I remember being read to a lot by my mother, and I give her credit for that — I believe I was able to internalise story structures and voices at a very young age. Later, when I was eight, I had a teacher who made creative writing fun, and I realised then that I could get as involved in my own stories as I did with reading. Then, as a teenager, I went through a painfully shy phase and found that I could take refuge in writing. At that time, I had a teacher who told me that I should never stop writing — and I haven’t!

As a prominent writer and critic, is there a particular trend you’ve noticed in children’s books these days?

In many markets, there’s an increasing number of picture books aimed at older readers. Many are extremely thought-provoking, with my own book The Circle and the work of my Australian friend Shaun Tan being example of this genre. There are also significant trends in middle-grade reading. The most obvious is that there is more and more white space on every page — a story might be quite short, yet the book might run to hundreds of pages. I believe this is related to the rise of the digital, because children like to have the sense of moving quickly through text, almost "swiping" it. In writing for older children and teens, fantasy has dominated in recent times but I believe we are now seeing the return of realism and magical realism.

If you could live in the world of a book, which would you choose?

As a child, I would certainly have chosen The Adventures of Robin Hood. I could see myself living in the forest, an outsider yet part of a group committed to righting wrongs and helping the poor. The idealism, adventure and romance that were all part of that world excited me no end. As an adult, I could see myself living in one of Vikram Seth’s books, probably An Equal Music (oh, how I’d love to play an instrument so well) but maybe A Suitable Boy (though I’m probably unsuitable).

What drives you?

I’m driven by a love of stories and a belief that people have always needed stories — not just for entertainment but to develop a deeper understanding of people and the world generally. The classic story structure has a "problem-resolution" pattern we can absorb while very young — if reinforced as children grow, this makes them more resilient.

I’m also driven by the belief that we can all help in making the world a kinder place, and that giving is part of what makes us healthy. I try to spend as much time and money as I can assisting and interacting with people (particularly children) who are marginalised in some way.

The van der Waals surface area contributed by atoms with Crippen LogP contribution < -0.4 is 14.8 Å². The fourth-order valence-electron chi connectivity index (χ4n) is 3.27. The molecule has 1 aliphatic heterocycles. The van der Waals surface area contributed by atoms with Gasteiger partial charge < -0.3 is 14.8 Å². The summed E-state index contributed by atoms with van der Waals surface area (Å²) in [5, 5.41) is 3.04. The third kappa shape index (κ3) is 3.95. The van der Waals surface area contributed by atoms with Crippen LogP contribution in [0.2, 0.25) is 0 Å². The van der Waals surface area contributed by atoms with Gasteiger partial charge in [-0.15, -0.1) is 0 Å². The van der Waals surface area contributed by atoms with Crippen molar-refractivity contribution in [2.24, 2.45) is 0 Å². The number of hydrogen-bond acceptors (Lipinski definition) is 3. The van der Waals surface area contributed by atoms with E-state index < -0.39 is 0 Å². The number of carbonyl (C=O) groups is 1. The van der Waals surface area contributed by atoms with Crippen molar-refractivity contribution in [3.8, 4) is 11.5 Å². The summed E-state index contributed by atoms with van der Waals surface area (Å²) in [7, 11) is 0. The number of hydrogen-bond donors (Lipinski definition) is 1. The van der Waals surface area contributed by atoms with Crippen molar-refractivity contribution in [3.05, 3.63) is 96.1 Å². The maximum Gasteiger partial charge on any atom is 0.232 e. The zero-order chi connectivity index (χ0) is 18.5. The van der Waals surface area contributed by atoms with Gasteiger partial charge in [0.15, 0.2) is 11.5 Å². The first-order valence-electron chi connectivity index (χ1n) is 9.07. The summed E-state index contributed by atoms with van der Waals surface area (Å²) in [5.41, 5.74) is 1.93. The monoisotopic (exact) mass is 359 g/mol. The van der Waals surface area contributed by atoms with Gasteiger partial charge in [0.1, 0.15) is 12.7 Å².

Buy the book

(This interview was conducted by our intern Vedhika Anoora. Vedhika is from Coimbatore and is currently studying Media & Communication, Literature and Psychology at Christ University. She volunteers to teach children in an after-school program organized by the Centre for Social Action, Christ University. Even though she has been able to navigate her way around a basketball court, she is still unable to find her way to the Pratham Books office without getting lost at least once a week!)

Wednesday, May 27, 2015

Dedicating a Book on Thumbsucking


Natasha Sharma, author of the book Anaya's Thumb, asks 'To whom do you dedicate a book on thumb sucking?'

Every dedication that I put in, means a lot to me. I like to connect the content of the book, to the person I am dedicating it to … well, in most cases other than in my first book, Icky, Yucky, Mucky!. The dedication, to Sidhant, Antara and Sunish is for their encouragement to my writing and their tolerance for hearing the same story over and over again, in its many forms. It wasn’t inspired by them (just making sure we are quite clear, given the content of the story).

However, what does one do when a story such as Anaya’s Thumb is indeed inspired by one of my offspring? It becomes a rather delicate matter. Do I say, ‘For ______ for inspiring me with your lip sucking? May you stop soon!’ or ‘For _________. I’ve tried everything! I’ve even written a book on it! NOW STOP!’?

Find out on Natasha's blog. And then follow it up by reading the book in English/ Hindi/ Kannada/ Marathi/ Telugu or Urdu.  Also, you can get your own copies to gift to the little thumbsuckers in your life.

Tuesday, May 26, 2015

जीवन और सृजन

Poonam Girdhani writes about the Urdu Authors' Workshop help by Pratham Books in April.


उस रोज़ मैं सुब्ह 5 बजे उठी, जो मेरा रोज़ का मामूल न था। सूरज अभी निकला नहीं था पर सुब्ह होने का अहसास चारों तरफ़ फैला हुआ था, हवा अलसाई हुई थी और जिस्म को ऐसे छू रही थी मानो उसके करवट लेने के बीच मैं आ गयी हूं। और मैं भी किसी ढीठ बच्चे की तरह उसकी हर करवट में आड़े आ रही थी, लेकिन मुझसे ज़्यादा ढीठ तो वो नीम का दरख़्त निकला जो न सिर्फ़ हवा से अठखेलियां कर रहा था बल्कि उसे छेड़ने के बाद मंद-मंद मुस्कुरा भी रहा था। हवा और पेड़ की ये अठखेलियां माहौल में एक रक़्स पैदा कर रही थी। झूमते-झामते दरख़्तों का नृत्य, हवा की लय और पंछियों का कलरव और पीछे से हल्का नारंगी रंग लिये उगते सूरज की रोशनी, स्टेज पूरी तरह सेट था। एक ग़ैर मामूली दिन की शुरूआत शायद यूं ही होती है।